Baldachin


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Related to Baldachin: Baldaquin

Baldachin

 

a festive ceremonial awning over a throne, bed, or church altar. It was originally made of cloth but later also of stone, wood, or metal. The baldachin has been known in Russian architecture since the 11th century under the names sen’ and kivorii.

baldachin, baldacchino, baldachino, baldaquin, ciborium

An ornamental canopy over an altar, usually supported on columns, or a similar form over a tomb or throne.
References in periodicals archive ?
But like the earlier monuments, this one, today in the Castello Sforzesco, originally stood behind the altar of San Giovanni in Conca and likely was surrounded by a now-vanished baldachin.
53) In fact, pictorial evidence for the common presence of the arcuated altar baldachin in Christian worship retreats to the first centuries of art within that tradition; the lower cupola mosaics of uncertain early date in Hagios Giorgios at Salonika, portraying pairs of saints flanking altars with domed canopies, and the Stuma and Riha patens from the late fifth or early sixth century are exemplary in this regard (fig.
Baldachin, black umbrella, bucket with a hole, drizzled horizon, sleazy drape, it hardly mattered which, or as much what cometing bitchcraft, rocketed shitbags, charred cherubim pocked and pitted the iceface of space in time, the black traveller.
However, the number of tombs in baldachin style increased during the 14th-15th centuries, so the dating of A.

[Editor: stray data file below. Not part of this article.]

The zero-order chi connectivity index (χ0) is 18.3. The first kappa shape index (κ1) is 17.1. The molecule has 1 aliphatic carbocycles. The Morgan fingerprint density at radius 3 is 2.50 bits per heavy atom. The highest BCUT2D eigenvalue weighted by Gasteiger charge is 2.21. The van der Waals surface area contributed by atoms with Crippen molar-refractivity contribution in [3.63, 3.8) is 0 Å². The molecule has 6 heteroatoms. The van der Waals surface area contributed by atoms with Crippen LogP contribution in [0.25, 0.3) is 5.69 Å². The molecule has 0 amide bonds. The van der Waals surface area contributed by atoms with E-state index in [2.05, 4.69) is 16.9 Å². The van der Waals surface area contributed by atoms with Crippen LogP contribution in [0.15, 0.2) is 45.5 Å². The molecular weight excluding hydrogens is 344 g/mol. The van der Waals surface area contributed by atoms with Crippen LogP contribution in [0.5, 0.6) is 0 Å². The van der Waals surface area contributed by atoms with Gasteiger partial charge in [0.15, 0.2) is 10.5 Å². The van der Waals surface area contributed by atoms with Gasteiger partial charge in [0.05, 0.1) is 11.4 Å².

Among their objections: moving the main altar to the center of the worship space; placing an organ where the altar once stood; replacing pews with chairs, and removing the baldachin.
Here Betjeman describes the displacement of God's splendor by an edifice of Byzantine grandeur and haughtiness: "Where once the fritillaries hung in the grass / A baldachin pillar is guarding the Mass.
The giant baldachin, suspended over the alabaster table altar - a wrought iron canopy symbolising the Crown of Thorns - is the work of Antoni Gaudi as are the chandeliers wrapped round the pillars which are nicknamed "the garters".
This interpretation is supported by stone statuary of kneeling kings and especially relief representations of kings posed with hands on either side of "cult vessels, fetishes, standards, [and] baldachin poles.
The author then guides a pilgrim in a walk around the typical parts of the traditional Catholic church, explaining the role (and consequently the structure and place) of the altar, the altar rail, the baldachin, the baptistry, the confessional, the facade, the gallery, the lectern, the narthex, the nave, the portal, the pulpit, the reredos, the rose window, the sanctuary, the tabernacle, etc.
A choir intoned a Psalm, as the pope sprinkled incense on the central altar under Bernini's towering bronze baldachin before opening the service with the traditional wish for peace in Latin: "Pax vobis" ("Peace be with you").
These include depictions of the oath-taking ceremony outside the city, a plate depicting the duke progressing under a baldachin, and the closing ceremony in the Groote Markt (figs.
Its distinctive profile comes from its soaring buttresses, while its ethereally light interior is down to Antoni Gaudi, who opened up the space and added a wacky baldachin over the altar.